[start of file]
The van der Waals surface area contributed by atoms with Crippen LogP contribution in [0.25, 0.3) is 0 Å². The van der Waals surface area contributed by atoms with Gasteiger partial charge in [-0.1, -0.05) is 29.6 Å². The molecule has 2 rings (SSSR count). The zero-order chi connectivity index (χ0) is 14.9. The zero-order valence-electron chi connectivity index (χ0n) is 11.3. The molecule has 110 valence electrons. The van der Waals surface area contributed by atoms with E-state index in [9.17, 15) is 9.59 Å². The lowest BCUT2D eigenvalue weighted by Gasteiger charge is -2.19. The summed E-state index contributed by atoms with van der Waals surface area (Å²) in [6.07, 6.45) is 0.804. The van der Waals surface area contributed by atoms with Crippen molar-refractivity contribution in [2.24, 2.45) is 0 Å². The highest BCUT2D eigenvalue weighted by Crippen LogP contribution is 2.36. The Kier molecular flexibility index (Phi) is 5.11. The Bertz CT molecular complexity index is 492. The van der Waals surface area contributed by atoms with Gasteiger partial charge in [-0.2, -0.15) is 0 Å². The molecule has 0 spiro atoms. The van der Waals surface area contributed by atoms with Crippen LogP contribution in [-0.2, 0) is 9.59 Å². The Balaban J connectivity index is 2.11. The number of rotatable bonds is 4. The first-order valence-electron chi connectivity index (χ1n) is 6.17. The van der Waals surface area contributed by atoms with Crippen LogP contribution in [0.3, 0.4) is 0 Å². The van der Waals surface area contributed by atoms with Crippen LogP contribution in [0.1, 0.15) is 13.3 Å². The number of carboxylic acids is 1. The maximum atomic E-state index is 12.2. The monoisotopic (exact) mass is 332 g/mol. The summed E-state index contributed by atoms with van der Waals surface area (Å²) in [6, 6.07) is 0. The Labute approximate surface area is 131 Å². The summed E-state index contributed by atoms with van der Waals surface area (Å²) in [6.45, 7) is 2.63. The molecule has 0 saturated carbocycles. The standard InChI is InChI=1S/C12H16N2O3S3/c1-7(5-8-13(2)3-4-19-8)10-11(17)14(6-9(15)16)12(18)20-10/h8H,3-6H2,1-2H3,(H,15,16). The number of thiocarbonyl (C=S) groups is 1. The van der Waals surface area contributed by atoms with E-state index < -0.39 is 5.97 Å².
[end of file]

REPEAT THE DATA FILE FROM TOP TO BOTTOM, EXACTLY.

The van der Waals surface area contributed by atoms with Crippen LogP contribution in [0.25, 0.3) is 0 Å². The van der Waals surface area contributed by atoms with Gasteiger partial charge in [-0.1, -0.05) is 29.6 Å². The molecule has 2 rings (SSSR count). The zero-order chi connectivity index (χ0) is 14.9. The zero-order valence-electron chi connectivity index (χ0n) is 11.3. The molecule has 110 valence electrons. The van der Waals surface area contributed by atoms with E-state index in [9.17, 15) is 9.59 Å². The lowest BCUT2D eigenvalue weighted by Gasteiger charge is -2.19. The summed E-state index contributed by atoms with van der Waals surface area (Å²) in [6.07, 6.45) is 0.804. The van der Waals surface area contributed by atoms with Crippen molar-refractivity contribution in [2.24, 2.45) is 0 Å². The highest BCUT2D eigenvalue weighted by Crippen LogP contribution is 2.36. The Kier molecular flexibility index (Phi) is 5.11. The Bertz CT molecular complexity index is 492. The van der Waals surface area contributed by atoms with Gasteiger partial charge in [-0.2, -0.15) is 0 Å². The molecule has 0 spiro atoms. The van der Waals surface area contributed by atoms with Crippen LogP contribution in [-0.2, 0) is 9.59 Å². The Balaban J connectivity index is 2.11. The number of rotatable bonds is 4. The first-order valence-electron chi connectivity index (χ1n) is 6.17. The van der Waals surface area contributed by atoms with Crippen LogP contribution in [0.3, 0.4) is 0 Å². The van der Waals surface area contributed by atoms with Crippen LogP contribution in [0.1, 0.15) is 13.3 Å². The number of carboxylic acids is 1. The maximum atomic E-state index is 12.2. The monoisotopic (exact) mass is 332 g/mol. The summed E-state index contributed by atoms with van der Waals surface area (Å²) in [6, 6.07) is 0. The Labute approximate surface area is 131 Å². The summed E-state index contributed by atoms with van der Waals surface area (Å²) in [6.45, 7) is 2.63. The molecule has 0 saturated carbocycles. The standard InChI is InChI=1S/C12H16N2O3S3/c1-7(5-8-13(2)3-4-19-8)10-11(17)14(6-9(15)16)12(18)20-10/h8H,3-6H2,1-2H3,(H,15,16). The number of thiocarbonyl (C=S) groups is 1. The van der Waals surface area contributed by atoms with E-state index < -0.39 is 5.97 Å².